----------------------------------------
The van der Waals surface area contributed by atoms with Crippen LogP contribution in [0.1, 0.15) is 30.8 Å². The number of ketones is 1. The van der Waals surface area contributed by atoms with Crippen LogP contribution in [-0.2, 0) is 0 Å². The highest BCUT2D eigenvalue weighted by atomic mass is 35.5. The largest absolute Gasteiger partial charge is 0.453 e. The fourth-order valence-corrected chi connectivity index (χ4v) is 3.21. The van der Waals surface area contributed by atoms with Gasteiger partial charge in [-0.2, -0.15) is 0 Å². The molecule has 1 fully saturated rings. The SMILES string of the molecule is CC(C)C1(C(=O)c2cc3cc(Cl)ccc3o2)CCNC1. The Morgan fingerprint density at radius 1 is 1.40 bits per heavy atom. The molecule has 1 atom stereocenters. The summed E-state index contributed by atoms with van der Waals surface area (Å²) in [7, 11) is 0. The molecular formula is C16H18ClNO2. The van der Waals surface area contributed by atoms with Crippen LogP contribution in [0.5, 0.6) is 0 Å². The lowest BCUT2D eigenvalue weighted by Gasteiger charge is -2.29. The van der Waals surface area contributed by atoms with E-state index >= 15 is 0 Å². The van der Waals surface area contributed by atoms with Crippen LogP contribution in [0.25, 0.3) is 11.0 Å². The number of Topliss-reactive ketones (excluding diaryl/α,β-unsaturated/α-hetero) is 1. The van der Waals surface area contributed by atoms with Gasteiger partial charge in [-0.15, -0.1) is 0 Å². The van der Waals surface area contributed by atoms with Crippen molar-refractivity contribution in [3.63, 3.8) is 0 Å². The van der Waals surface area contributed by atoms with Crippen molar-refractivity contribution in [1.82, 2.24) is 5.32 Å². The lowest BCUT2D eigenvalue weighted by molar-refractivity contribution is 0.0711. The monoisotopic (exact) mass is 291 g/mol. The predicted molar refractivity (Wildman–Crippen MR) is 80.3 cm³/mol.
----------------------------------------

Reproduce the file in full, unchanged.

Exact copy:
The van der Waals surface area contributed by atoms with Crippen LogP contribution in [0.1, 0.15) is 30.8 Å². The number of ketones is 1. The van der Waals surface area contributed by atoms with Crippen LogP contribution in [-0.2, 0) is 0 Å². The highest BCUT2D eigenvalue weighted by atomic mass is 35.5. The largest absolute Gasteiger partial charge is 0.453 e. The fourth-order valence-corrected chi connectivity index (χ4v) is 3.21. The van der Waals surface area contributed by atoms with Gasteiger partial charge in [-0.2, -0.15) is 0 Å². The molecule has 1 fully saturated rings. The SMILES string of the molecule is CC(C)C1(C(=O)c2cc3cc(Cl)ccc3o2)CCNC1. The Morgan fingerprint density at radius 1 is 1.40 bits per heavy atom. The molecule has 1 atom stereocenters. The summed E-state index contributed by atoms with van der Waals surface area (Å²) in [7, 11) is 0. The molecular formula is C16H18ClNO2. The van der Waals surface area contributed by atoms with Crippen LogP contribution in [0.5, 0.6) is 0 Å². The lowest BCUT2D eigenvalue weighted by Gasteiger charge is -2.29. The van der Waals surface area contributed by atoms with E-state index >= 15 is 0 Å². The van der Waals surface area contributed by atoms with Crippen LogP contribution in [0.25, 0.3) is 11.0 Å². The number of Topliss-reactive ketones (excluding diaryl/α,β-unsaturated/α-hetero) is 1. The van der Waals surface area contributed by atoms with Gasteiger partial charge in [-0.15, -0.1) is 0 Å². The van der Waals surface area contributed by atoms with Crippen molar-refractivity contribution in [3.63, 3.8) is 0 Å². The van der Waals surface area contributed by atoms with Crippen molar-refractivity contribution in [1.82, 2.24) is 5.32 Å². The lowest BCUT2D eigenvalue weighted by molar-refractivity contribution is 0.0711. The monoisotopic (exact) mass is 291 g/mol. The predicted molar refractivity (Wildman–Crippen MR) is 80.3 cm³/mol.